Practice

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Practice

Repeated or customary action; habitual performance; a succession of acts of similar kind; custom; usage. The exercise of any profession.

The form or mode or proceeding in courts of justice for the enforcement of rights or the redress of wrongs, as distinguished from the Substantive Law that gives the right or denounces the wrong. The form, manner, or order of instituting and conducting an action or other judicial proceeding, through its successive stages to its end, in accordance with the rules and principles laid down by law or by the regulations and precedents of the courts.

An attorney is actually engaged in the Practice of Law when she maintains an office, offers to perform legal services, describes herself as an attorney on letterheads or business cards, counsels clients, negotiates with other parties or opposing counsel, and fixes and collects fees for legal work. A doctor is practicing medicine when he discovers the cause and nature of diseases, treats illnesses and injuries, or prescribes and administers medical or surgical care. Lawyers and doctors must qualify for licenses before they may practice their professions.

practice

1) n. custom or habit as shown by repeated action, as in "it is the practice in the industry to confirm orders before shipping." 2) the legal business, as in "law practice," or "the practice of the law." 3) v. to repeat an activity in order to maintain or improve skills, as "he practices the violin every evening." 4) v. to conduct a law business, as "she practices law in St. Louis."

PRACTICE. The form, manner and order of conducting and carrying on suits or prosecutions in the courts through their various stages, according, to the principles of law, and the rules laid down by the respective courts.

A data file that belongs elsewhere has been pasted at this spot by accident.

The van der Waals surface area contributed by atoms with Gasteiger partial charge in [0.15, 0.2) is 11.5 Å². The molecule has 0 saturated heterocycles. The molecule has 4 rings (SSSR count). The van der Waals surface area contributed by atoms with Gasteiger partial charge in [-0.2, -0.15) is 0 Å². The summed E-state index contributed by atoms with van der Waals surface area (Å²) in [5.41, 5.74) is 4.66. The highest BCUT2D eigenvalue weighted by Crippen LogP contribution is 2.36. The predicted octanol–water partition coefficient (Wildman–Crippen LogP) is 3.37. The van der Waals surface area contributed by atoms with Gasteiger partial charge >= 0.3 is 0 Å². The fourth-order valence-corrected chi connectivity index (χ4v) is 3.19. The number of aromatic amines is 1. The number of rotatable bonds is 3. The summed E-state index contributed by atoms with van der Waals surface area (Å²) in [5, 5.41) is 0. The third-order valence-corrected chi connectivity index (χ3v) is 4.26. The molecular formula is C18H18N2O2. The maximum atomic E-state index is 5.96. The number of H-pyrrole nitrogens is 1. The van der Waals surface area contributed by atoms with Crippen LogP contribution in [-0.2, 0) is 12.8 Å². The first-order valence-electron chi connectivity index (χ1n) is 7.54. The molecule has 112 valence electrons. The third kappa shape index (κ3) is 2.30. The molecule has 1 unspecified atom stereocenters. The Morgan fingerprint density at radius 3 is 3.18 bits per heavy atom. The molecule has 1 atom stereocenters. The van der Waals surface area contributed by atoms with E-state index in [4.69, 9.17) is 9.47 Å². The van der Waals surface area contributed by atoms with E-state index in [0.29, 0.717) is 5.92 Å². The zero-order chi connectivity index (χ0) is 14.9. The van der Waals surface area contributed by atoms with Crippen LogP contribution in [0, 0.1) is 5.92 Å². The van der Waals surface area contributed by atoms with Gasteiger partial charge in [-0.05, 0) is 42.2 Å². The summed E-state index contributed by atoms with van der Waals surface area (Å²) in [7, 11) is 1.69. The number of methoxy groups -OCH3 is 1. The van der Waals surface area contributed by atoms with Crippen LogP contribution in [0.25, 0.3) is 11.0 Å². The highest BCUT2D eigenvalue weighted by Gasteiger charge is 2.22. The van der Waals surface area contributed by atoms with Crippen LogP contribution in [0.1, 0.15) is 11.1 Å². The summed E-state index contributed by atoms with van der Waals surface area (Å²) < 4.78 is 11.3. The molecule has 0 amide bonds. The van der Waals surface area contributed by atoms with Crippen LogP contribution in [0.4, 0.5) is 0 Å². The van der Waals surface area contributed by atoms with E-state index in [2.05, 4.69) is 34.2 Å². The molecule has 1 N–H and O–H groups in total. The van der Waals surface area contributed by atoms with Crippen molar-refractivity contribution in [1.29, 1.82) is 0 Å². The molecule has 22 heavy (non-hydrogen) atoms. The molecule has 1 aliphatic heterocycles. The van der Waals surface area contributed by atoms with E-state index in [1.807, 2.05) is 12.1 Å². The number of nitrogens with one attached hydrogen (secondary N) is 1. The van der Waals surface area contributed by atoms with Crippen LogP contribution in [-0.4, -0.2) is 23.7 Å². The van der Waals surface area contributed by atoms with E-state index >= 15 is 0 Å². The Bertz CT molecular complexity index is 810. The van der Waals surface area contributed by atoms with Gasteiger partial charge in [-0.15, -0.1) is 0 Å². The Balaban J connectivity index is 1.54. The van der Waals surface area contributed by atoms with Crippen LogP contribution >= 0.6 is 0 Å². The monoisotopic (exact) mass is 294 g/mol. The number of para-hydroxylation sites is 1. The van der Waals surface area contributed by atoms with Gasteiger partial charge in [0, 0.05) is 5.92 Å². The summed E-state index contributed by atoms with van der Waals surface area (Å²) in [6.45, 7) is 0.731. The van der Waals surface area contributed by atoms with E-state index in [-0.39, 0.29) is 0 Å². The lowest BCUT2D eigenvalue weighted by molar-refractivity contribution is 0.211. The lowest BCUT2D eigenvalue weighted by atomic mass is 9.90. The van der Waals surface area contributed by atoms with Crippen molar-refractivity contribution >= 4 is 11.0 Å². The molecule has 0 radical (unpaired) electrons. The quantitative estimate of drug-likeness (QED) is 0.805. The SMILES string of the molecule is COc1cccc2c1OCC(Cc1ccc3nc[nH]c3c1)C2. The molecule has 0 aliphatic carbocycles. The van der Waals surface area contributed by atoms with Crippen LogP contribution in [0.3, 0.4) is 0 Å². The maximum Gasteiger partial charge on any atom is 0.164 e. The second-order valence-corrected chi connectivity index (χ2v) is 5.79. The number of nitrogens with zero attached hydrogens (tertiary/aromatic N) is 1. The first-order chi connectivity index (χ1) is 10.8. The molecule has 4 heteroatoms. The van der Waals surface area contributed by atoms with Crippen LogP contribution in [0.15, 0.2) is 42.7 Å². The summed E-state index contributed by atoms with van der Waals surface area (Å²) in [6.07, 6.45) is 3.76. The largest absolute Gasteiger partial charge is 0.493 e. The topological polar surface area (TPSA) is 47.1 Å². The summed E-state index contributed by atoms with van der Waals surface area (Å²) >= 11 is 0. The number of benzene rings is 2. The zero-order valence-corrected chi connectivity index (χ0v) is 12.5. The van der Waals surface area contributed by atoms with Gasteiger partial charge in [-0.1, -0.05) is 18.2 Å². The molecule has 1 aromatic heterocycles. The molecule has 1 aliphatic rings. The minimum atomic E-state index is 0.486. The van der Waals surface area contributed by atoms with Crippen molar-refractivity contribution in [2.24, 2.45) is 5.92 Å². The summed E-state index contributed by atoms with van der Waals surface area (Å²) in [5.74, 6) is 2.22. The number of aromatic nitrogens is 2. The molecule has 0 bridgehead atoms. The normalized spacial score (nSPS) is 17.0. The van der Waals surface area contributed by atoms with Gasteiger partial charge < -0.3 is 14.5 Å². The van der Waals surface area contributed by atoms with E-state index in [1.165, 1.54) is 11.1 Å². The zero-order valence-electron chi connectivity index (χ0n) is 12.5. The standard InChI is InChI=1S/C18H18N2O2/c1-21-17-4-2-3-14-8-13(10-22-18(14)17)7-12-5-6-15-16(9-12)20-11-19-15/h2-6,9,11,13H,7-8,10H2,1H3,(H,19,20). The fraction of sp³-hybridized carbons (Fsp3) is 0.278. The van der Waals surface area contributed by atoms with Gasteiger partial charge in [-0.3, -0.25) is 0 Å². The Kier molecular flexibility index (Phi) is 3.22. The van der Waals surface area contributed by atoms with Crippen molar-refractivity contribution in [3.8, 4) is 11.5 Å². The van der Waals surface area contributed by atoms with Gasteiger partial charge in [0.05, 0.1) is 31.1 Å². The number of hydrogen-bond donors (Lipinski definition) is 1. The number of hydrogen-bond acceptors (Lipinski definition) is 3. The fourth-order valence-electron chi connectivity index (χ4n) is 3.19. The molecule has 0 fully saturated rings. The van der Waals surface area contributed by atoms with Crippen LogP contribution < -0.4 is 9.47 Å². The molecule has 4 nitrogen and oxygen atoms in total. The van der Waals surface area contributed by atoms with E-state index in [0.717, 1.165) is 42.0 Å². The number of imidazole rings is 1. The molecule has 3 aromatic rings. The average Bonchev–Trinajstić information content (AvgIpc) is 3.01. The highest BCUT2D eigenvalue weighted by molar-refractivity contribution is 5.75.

2. By practice is also meant the business which an attorney or counsellor does; as, A B has a good practice.
     3. The books on practice are very numerous; among the most popular are those Of Tidd, Chitty, Archbold, Sellon, Graham, Dunlap, Caines, Troubat and Haly, Blake, Impey.
     4. A settled, uniform, and loll, continued practice, without objection is evidence of what the law is, and such practice is based on principles which are founded in justice and convenience. Buck, 279; 2 Russ. R. 19, 570; 2 Jac. It. 232; 5 T. R. 380; 1 Y. & J. 167, 168; 2 Crompt. & M. 55; Ram on Judgm. ch. 7.

References in periodicals archive ?
The Jordanian government recognizes the sulh in its legal codes, and among Arabs in Israel, Palestinians, Lebanese, and Syrians, it is widely practiced (Abu-Nimer, 1996; Irani, 1999; Salem, 1997).
"And a number of us are trying to get the facts distributed to the bar so the ABA can understand how law is practiced in a multidisciplinary firm."
Independent attempts at demonstrating the skill become attempts at tasks with which the student is not sufficiently familiar, for they are not the same as those practiced. Schmidt (1991b) states that excessive extrinsic feedback can become part of the task just as the sounds of an automobile become part of the task of driving--part of the information used while driving.
The length of time I practiced technique was important, but what is most important for students is that they set a plan and a specified time to work on elements of pure technique.
(If a regular meditation practice causes someone to feel more cut off rather than more connected, something is definitely wrong.) Some types of meditation are designed to simply reduce stress levels; others-like those practiced by students of the martial arts-are taken up with the single goal of increasing concentration in order to improve performance.
Why, then, isn't videotaping more widely practiced in educational leadership classrooms?